Recently, the Central Board of Indirect Taxes & Customs (‘CBIC’), vide Circular No. 135/2020-GST dated 31.03.2020, clarified that the taxpayers cannot claim refund in terms of clause (ii) of Section 54(3) of the CGST Act, 2017, in cases wherein the input and output supplies remain the same, though attracting different tax rates at different point in time.
Applicability – Where the input and output supplies are same.
Example – There was a change in tax rate on cut and polished diamonds w.e.f. 25th January 2018. The tax rate was reduced from 3% to 0.25%. The input as on 25th January 2018 was purchased at the rate of 3% and sold at the rate of 0.25%.
Effect of the Circular – The taxpayer/ traders who purchased inputs at higher rate of tax and sold them at lower rate of tax will not be eligible to claim refund under Section 54(3)(ii) of the CGST Act, 2017.
This clarification by the CBIC has restricted the scope of Section 54(3)(ii) of the CGST Act, 2017. Can this clarification be made binding on the taxpayers or will it lead to another round of dispute / litigation in the GST arena.
SECTION 54(3)(ii) OF THE CGST ACT, 2017
Section 54(3) of the CGST Act, 2017 reads as under:
“Section 54(3) – Subject to the provisions of sub-section (10), a registered person may claim refund of any unutilised input tax credit at the end of any tax period :
Provided that no refund of unutilised input tax credit shall be allowed in cases other than —
(i) zero rated supplies made without payment of tax;
(ii) where the credit has accumulated on account of rate of tax on inputs being higher than the rate of tax on output supplies (other than nil rated or fully exempt supplies), except supplies of goods or services or both as may be notified by the Government on the recommendations of the Council
Provided further that no refund of unutilised input tax credit shall be allowed in cases where the goods exported out of India are subjected to export duty :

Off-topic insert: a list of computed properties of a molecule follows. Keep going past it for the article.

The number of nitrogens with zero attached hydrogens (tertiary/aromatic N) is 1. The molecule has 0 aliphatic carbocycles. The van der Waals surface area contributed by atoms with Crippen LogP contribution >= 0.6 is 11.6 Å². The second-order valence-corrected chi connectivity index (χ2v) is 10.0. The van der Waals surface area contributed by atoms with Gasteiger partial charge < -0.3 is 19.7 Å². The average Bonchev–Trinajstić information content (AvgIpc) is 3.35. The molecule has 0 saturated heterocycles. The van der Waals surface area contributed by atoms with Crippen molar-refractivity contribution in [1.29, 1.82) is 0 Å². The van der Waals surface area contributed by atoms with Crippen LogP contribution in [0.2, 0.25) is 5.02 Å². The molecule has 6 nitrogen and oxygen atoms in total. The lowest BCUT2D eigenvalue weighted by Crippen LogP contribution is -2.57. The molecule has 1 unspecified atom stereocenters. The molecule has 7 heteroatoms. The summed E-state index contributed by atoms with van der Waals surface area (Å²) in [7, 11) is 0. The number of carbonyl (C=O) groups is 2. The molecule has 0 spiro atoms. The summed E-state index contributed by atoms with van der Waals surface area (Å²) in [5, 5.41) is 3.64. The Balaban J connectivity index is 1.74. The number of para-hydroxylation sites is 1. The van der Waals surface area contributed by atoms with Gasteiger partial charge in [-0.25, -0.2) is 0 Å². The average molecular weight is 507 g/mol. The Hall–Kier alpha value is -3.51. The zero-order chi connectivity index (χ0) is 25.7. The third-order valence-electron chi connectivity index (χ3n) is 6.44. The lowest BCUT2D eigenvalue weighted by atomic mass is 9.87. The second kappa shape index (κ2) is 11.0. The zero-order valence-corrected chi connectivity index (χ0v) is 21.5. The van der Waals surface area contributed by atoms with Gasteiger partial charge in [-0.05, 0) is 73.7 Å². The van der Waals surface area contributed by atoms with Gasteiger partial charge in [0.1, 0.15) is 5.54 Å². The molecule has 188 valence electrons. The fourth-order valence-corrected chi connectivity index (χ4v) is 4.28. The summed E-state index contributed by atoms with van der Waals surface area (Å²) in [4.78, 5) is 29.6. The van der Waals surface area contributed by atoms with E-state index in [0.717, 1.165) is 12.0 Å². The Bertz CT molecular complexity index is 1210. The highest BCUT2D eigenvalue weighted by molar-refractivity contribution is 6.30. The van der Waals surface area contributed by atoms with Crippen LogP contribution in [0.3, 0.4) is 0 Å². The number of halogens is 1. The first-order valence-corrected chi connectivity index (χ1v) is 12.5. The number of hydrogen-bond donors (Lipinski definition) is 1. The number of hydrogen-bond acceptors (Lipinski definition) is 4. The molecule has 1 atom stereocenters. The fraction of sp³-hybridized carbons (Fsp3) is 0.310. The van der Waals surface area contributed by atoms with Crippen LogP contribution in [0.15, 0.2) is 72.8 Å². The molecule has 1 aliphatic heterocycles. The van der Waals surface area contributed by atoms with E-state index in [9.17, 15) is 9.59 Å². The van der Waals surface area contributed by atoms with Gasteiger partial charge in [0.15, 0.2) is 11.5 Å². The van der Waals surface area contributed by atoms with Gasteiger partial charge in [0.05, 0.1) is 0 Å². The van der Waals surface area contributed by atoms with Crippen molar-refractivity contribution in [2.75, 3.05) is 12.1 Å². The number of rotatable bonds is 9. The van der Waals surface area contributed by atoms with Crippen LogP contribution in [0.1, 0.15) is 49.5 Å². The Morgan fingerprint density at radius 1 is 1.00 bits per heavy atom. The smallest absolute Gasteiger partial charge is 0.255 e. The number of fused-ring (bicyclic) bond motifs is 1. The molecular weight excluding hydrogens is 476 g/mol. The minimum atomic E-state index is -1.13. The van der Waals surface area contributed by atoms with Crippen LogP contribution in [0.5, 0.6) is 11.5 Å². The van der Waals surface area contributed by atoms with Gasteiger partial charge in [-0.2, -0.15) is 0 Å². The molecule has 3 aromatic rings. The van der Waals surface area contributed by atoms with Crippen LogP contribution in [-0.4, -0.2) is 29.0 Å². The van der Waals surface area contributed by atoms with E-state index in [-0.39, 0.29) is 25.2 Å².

Provided also that no refund of input tax credit shall be allowed, if the supplier of goods or services or both avails of drawback in respect of central tax or claims refund of the integrated tax paid on such supplies.”
Section 54(3) of the CGST Act, 2017 allows the taxpayers to claim refund of unutilized Input Tax Credit (“ITC”). However, the refund of unutilized ITC can be claimed by the taxpayer under two scenarios:
1. when accumulation of ITC is on account of zero-rated supplies made without payment of taxes;
2. when accumulation of ITC is due to Inverted Duty Structure i.e., where tax rate on input is being higher than the tax rate on output supplies.
Clause (ii) of Section 54(3) has two limbs:
First, the taxpayer who has accumulation of ITC due to less tax rate on output supply than the tax rate on input, then such taxpayer can claim refund of the accumulated ITC. The first limb only provides that whenever the ITC is accumulated due to tax rate on input being higher than the tax rate on outputs, the taxpayer can claim refund of such accumulated ITC. There is no restriction in the first limb.
Second, it empowers the Central Government to notify goods or services, supply of which will not be covered under Section 54(3)(ii) of the CGST Act, 2017. Under the second limb, the Central Government has been empowered to notify any goods or services on supply of which the provisions of Section 54(3)(ii) of the CGST Act, 2017 will not be applicable. The Central Government has exercised its power in the past and issued various notification restricting applicability of Section 54(3)(ii) of the CGST Act, 2017 on supply of certain goods and services.